One of the most delightful aspects of the ‘new wave’ of cognitive behavioural therapies is the continued adherence to test the effectiveness of therapy in a scientific way. There has been quite a flow of ACT (Acceptance and Commitment Therapy), CCBT (Contextual Cognitive Behavioural Therapy) and allied therapies in the psychological literature, and now it is fast appearing in interdisciplinary journals.
The official publication of the IASP (International Association for the Study of Pain) is the journal Pain. It publishes studies relevant to a broad range of disciplines involved in the study and management of pain. It’s fascinating to see the different articles that make their way to the journal – from basic science to primary prevention/public health campaigns!
This article, Mindfulness meditation for the treatment of chronic low back pain in older adults: A randomized controlled pilot study is a good example of the type of study on ACT practices that is published in this well-read journal.
Morone, Greco and Weiner write about their pragmatic study to ‘assess the feasibility of recruitment and adherence to an eight-session mindfulness meditation program for community-dwelling older adults with chronic low back pain (CLBP) and to develop initial estimates of treatment effects.’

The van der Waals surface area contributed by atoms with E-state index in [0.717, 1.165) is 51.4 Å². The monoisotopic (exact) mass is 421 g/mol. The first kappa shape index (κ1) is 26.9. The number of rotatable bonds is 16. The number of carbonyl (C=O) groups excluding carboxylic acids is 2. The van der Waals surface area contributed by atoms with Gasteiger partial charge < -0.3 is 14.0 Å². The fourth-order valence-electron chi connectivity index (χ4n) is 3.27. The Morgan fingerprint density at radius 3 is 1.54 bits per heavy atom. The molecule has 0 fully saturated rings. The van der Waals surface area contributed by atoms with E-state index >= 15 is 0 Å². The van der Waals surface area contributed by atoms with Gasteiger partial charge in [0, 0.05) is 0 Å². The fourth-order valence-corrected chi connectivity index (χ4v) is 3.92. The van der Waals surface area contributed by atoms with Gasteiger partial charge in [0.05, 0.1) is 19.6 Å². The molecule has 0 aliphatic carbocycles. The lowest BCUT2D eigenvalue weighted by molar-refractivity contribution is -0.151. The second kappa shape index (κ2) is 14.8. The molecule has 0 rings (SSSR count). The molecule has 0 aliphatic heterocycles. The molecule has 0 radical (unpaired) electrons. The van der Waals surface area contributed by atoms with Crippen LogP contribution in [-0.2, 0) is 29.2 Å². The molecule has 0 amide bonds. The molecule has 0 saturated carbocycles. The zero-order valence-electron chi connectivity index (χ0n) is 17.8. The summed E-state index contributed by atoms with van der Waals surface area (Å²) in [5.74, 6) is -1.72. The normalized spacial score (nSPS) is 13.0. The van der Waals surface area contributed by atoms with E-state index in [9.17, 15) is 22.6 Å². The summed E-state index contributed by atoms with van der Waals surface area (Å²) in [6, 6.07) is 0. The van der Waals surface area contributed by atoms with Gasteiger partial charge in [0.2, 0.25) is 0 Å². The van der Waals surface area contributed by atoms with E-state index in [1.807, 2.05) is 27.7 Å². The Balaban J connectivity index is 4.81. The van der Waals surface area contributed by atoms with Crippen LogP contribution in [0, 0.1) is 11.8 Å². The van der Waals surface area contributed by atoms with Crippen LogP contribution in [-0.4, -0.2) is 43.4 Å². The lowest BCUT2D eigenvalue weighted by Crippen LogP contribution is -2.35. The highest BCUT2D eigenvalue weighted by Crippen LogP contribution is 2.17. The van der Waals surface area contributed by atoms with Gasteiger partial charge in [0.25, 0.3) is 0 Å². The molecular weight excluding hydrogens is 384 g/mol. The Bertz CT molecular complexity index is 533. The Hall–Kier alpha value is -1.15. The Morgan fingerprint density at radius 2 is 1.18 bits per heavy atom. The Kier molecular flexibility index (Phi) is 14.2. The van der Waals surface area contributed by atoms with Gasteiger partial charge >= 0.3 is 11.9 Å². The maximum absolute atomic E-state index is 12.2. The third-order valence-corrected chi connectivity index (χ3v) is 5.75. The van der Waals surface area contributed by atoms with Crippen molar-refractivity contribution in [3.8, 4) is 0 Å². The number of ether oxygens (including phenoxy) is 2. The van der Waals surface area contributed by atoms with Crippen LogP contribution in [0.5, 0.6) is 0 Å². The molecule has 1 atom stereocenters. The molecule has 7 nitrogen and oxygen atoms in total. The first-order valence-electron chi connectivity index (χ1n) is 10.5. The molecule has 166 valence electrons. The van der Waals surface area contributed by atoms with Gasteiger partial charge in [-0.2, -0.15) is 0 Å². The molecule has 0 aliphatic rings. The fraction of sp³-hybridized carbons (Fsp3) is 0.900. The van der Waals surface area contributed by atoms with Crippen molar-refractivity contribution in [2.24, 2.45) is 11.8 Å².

Now the first point to make is that mindfulness meditation alone does not equate to ACT. It does, however, form a foundation for the practice of ACT, as well as having well-documented effects from simple meditation practice on physiological arousal.
Back to the story – Participants were 37 community-dwelling older adults aged 65 years and older with CLBP of moderate intensity occurring daily or almost every day. Participants were randomized to an 8-week mindfulness-based meditation program or to a wait-list control group. Baseline, 8-week and 3-month follow-up measures of pain, physical function, and quality of life were assessed.
This is an interesting group of participants – I work in a public hospital outpatient centre, and I notice that there are increasing numbers of people in this age group being referred to the service. I’m not sure if this is because medication prescribing has changed, that older adults are reporting chronic pain more readily than 15 – 20 years ago, whether it’s an artifact of having a larger number of people aged 65 in the community, or what it is – but it does have an impact on the type of programmes we provide. In view of the increasing growth in the over 65 year age group in the next 20 years, it is a group that we are going to see more often, and who will require more expenditure in health care especially if disability from chronic pain is not addressed effectively. Whew! that was a long sentence!
So a fairly typical methodology was employed for this study – a wait-list control, and baseline, 8-week and 3-month follow-up measures taken across several domains.